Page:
- Accident at work claims. Our final example is where you’ve sustained a brain injury at work because of your employer’s negligence. For example, if you sustained brain damage when you fell from a height because your employer was negligent in failing to supply adequate protective equipment.
To check whether you have the grounds to claim for a brain injury, please contact our specialists today.
As brain injuries affect people differently, it’s not possible to tell you accurately how much compensation you could receive for brain injury in this guide. Generally, though, brain injury compensation payouts are based on:
- The extent of your injury and the impact it will have on you. For example, traumatic brain injuries that cause long-term communication problems will receive more compensation than shorter-term problems that are resolved by treatment.
- Any costs associated with your injuries. For example, your claim might need to include any care costs, adaptations to your home, travel expenses and non-NHS medical costs.
If your claim is accepted, your solicitor will determine what you’ll claim for once they have reviewed your case fully. Please call today if you’d like your case to be reviewed in more detail.
The Judicial College Guidelines are something that insurers and solicitors use to help determine brain injury compensation payouts. It contains a list of different personal injuries and the associated compensation range. To show you some of the relevant figures, we’ve provided the compensation amounts below.
- Very severe brain injuries £282,010 to £403,990.
- Moderately severe brain injuries £219,070 to £282,010.
- Moderate brain injury £43,060 to £219,070.
- Less severe brain injury £15,320 to £43,060.
- Minor brain injury £2,210 to £12,770.
Importantly, brain damage is valued by its severity. Therefore, you’ll need to attend a medical assessment as part of any claim. This can be arranged locally or in the hospital in more serious cases. An independent expert will review the extent of your injuries and provide a prognosis in a report that will be sent to your solicitor.
As with any type of personal injury or medical negligence claim, there is a 3-year time limit. This will either commence from the date of the accident that caused your brain injury or from when it was diagnosed.
When a child has suffered a head injury causing brain damage the time limit does not apply until they turn 18 years old. A parent however can claim at any point before their 18th birthday. For claimants who don’t have the mental capacity to take legal action (adults or children), the time limit will not apply unless they regain mental capacity.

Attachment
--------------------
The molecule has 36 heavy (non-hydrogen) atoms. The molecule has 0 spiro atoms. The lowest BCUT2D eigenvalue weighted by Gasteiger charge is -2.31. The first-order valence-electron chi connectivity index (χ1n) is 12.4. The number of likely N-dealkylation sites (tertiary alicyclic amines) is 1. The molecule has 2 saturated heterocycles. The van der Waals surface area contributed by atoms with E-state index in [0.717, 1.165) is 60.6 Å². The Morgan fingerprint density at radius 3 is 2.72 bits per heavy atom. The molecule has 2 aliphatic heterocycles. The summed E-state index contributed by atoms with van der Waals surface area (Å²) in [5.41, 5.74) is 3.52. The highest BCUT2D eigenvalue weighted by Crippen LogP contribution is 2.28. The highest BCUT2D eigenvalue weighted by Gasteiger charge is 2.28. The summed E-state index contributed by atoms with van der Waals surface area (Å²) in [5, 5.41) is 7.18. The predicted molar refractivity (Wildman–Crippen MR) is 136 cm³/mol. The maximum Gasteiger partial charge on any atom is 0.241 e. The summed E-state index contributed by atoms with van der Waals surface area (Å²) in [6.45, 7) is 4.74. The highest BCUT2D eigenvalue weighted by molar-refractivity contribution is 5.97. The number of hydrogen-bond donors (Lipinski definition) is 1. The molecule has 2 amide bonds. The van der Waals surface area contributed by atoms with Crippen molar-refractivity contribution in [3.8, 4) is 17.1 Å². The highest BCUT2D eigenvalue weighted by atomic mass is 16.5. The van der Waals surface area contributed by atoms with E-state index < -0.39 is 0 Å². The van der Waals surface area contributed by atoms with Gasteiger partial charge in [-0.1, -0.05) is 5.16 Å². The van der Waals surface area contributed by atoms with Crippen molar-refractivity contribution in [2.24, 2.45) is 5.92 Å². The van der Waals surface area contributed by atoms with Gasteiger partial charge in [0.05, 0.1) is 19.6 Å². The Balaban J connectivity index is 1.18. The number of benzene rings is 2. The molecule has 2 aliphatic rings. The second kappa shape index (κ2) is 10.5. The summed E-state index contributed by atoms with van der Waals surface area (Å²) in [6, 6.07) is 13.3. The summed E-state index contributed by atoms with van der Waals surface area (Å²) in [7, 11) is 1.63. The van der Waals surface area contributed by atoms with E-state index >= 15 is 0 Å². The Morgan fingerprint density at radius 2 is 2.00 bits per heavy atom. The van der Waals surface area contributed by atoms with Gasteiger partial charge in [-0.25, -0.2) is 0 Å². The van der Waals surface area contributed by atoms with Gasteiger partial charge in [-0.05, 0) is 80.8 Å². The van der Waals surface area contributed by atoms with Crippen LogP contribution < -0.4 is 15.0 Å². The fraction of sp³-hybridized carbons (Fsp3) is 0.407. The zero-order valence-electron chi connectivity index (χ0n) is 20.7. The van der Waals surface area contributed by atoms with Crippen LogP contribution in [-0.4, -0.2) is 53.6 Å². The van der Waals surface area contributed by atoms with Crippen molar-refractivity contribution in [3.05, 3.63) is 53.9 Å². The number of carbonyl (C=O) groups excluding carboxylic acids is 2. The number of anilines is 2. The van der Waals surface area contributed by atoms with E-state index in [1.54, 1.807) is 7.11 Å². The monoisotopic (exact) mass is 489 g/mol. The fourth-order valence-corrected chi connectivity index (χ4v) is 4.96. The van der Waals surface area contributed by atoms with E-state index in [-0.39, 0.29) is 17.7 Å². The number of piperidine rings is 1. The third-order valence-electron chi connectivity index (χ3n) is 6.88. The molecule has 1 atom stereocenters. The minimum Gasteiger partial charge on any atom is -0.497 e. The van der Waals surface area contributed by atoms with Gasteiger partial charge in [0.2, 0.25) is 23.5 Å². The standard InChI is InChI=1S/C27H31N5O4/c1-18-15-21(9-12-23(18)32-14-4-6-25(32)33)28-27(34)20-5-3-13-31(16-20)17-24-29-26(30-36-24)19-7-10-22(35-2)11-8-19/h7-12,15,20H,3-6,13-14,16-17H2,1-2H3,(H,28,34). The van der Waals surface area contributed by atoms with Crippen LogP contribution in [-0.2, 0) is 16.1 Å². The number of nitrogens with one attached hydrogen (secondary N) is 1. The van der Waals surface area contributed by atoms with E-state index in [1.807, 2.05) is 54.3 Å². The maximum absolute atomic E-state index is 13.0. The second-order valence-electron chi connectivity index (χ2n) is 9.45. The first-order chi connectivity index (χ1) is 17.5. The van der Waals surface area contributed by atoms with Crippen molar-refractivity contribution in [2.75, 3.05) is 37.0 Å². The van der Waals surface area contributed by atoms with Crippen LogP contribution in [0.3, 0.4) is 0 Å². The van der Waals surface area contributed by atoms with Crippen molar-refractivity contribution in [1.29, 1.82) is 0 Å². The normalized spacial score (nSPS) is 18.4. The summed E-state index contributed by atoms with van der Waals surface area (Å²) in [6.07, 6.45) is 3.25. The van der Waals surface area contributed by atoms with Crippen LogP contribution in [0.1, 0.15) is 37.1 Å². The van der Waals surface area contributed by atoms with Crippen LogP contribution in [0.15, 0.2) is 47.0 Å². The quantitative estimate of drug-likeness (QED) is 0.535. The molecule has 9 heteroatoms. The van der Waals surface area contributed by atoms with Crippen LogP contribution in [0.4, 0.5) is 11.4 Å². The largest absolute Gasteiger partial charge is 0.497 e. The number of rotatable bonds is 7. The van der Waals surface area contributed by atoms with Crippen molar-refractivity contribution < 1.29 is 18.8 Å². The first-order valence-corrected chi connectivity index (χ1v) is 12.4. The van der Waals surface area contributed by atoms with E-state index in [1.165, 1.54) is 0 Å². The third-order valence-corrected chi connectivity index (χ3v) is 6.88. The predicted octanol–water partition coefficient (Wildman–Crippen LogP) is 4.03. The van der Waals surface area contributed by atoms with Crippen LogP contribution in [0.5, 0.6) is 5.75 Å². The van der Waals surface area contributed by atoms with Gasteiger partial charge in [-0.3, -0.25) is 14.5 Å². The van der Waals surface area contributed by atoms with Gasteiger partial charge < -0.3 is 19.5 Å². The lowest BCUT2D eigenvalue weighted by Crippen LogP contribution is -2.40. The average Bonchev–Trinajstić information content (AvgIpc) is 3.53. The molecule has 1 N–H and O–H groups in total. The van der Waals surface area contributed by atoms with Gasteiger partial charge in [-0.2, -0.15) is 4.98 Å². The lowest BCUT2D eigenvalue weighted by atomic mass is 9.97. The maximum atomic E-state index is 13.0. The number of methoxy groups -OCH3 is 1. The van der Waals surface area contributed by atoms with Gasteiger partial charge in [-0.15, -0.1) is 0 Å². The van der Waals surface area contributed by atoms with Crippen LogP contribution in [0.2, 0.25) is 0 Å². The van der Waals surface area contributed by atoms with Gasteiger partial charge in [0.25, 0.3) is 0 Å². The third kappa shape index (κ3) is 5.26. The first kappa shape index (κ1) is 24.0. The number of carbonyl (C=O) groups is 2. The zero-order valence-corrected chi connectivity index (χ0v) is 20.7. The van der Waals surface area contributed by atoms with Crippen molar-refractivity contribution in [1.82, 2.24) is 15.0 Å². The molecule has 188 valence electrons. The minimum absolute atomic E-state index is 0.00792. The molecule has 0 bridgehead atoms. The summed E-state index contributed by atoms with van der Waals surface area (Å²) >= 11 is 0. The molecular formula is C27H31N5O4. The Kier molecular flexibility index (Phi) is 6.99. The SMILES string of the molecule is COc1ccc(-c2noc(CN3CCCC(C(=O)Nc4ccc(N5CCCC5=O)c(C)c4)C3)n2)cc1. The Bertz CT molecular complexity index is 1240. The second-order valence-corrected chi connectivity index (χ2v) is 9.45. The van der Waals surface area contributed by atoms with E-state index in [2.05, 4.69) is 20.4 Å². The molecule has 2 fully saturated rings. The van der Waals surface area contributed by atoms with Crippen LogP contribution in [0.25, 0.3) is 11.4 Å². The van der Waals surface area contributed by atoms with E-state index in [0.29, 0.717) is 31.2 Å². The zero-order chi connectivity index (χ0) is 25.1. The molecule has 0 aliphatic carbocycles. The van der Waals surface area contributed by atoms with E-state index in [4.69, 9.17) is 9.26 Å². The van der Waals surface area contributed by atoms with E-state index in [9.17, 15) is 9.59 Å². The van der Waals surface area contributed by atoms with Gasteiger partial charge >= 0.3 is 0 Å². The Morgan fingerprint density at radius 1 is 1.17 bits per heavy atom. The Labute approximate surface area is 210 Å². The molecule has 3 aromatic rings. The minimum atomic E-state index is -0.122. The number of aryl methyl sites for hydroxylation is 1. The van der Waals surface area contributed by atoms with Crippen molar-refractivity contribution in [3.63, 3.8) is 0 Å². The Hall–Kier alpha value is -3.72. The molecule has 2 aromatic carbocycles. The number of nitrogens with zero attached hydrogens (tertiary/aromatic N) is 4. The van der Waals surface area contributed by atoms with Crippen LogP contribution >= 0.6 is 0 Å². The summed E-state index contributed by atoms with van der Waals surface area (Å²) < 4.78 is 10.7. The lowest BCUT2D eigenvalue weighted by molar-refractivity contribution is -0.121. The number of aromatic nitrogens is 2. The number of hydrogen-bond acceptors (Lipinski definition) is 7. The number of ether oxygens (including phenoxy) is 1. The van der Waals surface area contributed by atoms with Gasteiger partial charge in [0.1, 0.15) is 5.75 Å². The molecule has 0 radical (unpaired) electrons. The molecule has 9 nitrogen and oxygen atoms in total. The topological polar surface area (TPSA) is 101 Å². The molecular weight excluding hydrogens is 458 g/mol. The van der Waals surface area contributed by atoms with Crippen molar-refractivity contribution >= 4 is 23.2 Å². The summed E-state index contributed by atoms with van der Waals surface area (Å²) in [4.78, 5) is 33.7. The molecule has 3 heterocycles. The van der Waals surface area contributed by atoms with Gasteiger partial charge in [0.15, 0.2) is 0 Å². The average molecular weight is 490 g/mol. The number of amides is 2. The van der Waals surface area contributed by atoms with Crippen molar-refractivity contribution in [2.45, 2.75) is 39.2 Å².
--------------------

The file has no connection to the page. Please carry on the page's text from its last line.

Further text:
In these cases, a friend, relative, or guardian can become the claimant’s litigation friend. By doing so, they will conduct the brain injury claim on behalf of the claimant and deal with courts or solicitors on their behalf. Where a compensation amount is settled upon, a court will check that it’s appropriate and place it into a trust fund. Money can be withdrawn by the litigation friend if they approach the court in writing and explain why the money is needed.
We are able to help with these types of brain damage claims so please get in touch if you would like further details.
Brain injury compensation is awarded to help claimants recover from the effects of somebody else’s negligence. It’s therefore important to ensure that the right amount of compensation is paid. This is especially true where the claimant is going to require care and support for the long term.
We believe it is more likely that the correct level of compensation will be paid if an experienced legal specialist works on the case. If we accept your claim, your personal injury solicitor will do all they can to ensure you receive the highest level of compensation possible.
At the start of the claims process, they will listen carefully to how your brain injury has affected you. They will then move on to collecting evidence to support your brain injury claim. As you can imagine, some of the questions posed by a defendant’s lawyer might be complex medical or legal queries. Therefore, your solicitor will deal with all of these using their own medical experts where needed. As things progress, they’ll be there to answer any questions you might have and they’ll also update you as often as needed.
If you would like to see whether you’re eligible to start the brain injury claims process, call our accident claims line today. Whatever happens, you’ll receive a free review of your case along with free claims advice.
Thank you for reading our guide on brain injury compensation claims, and please don’t hesitate to connect with an advisor on 0800 6524 881 if you’ve got any further questions.